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Title: Social exclusion from early medieval Wessex
Author: Riddiford, Martha
ISNI:       0000 0001 3518 2789
Awarding Body: University of Sheffield
Current Institution: University of Sheffield
Date of Award: 2008
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Over the past twenty years Anglo-Saxonists have become increasingly interested in the mechanisms and processes through which West Saxon society was formed into a cohesive and coherent whole. They have focused on the ways in which kings and other figures of authority used their power in attempts to bring their subjects together by providing them with a sense of shared identity, purpose and ambitions. To date, however, academics have failed to recognise the important role that exclusion played in this process and this thesis serves to redress this balance. By examining the types of individuals that were excluded from full membership ofearly medieval West Saxon society and the reasons for their exclusion, it offers a new way of exploring the processes that made this society self-consciously more coherent. The thesis is structured thematically around five separate categories ofpeople who each in their own way experienced some form of social exclusion from the kingdom of Wessex during the seventh to late-tenth centuries, but focusing most heavily on the ninth and tenth centuries. Chapter one explores the concept of social exclusion as voluntary exile, entailing an investigation into the motivations that prompted Anglo-Saxon missionaries and pilgrims to leave behind their homes and kin. Most importantly, this chapter surveys the networks of support that such travellers exploited in order to help them survive as aliens in foreign territories. The next two chapters investigate types of individuals who were excluded as a result of an action or behaviour that was deemed unacceptable by the rest of their society. Chapter two considers the evidence relating to outlawry and excommunication and chapter three takes a broader view of the idea of deviancy and looks at how Anglo-Saxon criminals were brought to justice and punished for their unlawful behaviour. The final two chapters explore the potential for understanding the concept of social exclusion as 'social disadvantage'. Chapter four examines slavery and, most importantly, draws attention to the privileges and rights from which Anglo-Saxon slaves were excluded on account of their status as the legally 'unfree'. The fifth and final chapter considers in detail Anglo-Saxon attitudes to the body in order fully to appreciate the disadvantages that could be caused by bodily ailments; it questions whether or not impaired and disabled individuals experienced any form ofmarginalisation because of their bodily dysfunctionalities.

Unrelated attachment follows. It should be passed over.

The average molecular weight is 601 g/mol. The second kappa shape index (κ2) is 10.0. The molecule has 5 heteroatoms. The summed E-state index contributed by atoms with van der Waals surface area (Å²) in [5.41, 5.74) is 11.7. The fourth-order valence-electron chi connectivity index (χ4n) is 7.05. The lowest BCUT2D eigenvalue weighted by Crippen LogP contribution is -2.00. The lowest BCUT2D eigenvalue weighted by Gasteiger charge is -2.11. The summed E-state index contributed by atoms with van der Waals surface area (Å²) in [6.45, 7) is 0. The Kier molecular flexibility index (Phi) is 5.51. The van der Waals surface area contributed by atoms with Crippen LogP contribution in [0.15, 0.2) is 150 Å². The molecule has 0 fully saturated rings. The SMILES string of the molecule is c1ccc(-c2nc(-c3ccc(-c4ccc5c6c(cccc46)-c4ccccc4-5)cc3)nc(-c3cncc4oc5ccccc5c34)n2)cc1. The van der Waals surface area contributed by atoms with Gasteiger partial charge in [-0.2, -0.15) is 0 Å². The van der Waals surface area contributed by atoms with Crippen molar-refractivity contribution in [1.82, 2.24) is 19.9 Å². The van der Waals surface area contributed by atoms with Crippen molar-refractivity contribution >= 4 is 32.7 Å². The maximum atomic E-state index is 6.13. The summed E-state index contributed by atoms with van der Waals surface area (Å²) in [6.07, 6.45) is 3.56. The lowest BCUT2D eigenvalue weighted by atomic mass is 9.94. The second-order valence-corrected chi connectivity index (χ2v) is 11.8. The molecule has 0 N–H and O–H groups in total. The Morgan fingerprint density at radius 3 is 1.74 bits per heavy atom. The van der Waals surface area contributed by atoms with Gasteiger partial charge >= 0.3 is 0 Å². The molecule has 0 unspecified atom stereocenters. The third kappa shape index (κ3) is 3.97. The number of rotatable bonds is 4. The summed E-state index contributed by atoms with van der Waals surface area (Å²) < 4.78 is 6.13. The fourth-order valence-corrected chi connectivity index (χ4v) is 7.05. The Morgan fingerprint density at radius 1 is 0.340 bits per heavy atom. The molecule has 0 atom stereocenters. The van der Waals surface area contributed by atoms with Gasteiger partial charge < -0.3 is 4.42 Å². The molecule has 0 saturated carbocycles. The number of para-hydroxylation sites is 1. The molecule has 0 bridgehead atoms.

Supervisor: Not available Sponsor: Not available
Qualification Name: Thesis (Ph.D.) Qualification Level: Doctoral
EThOS ID:  DOI: Not available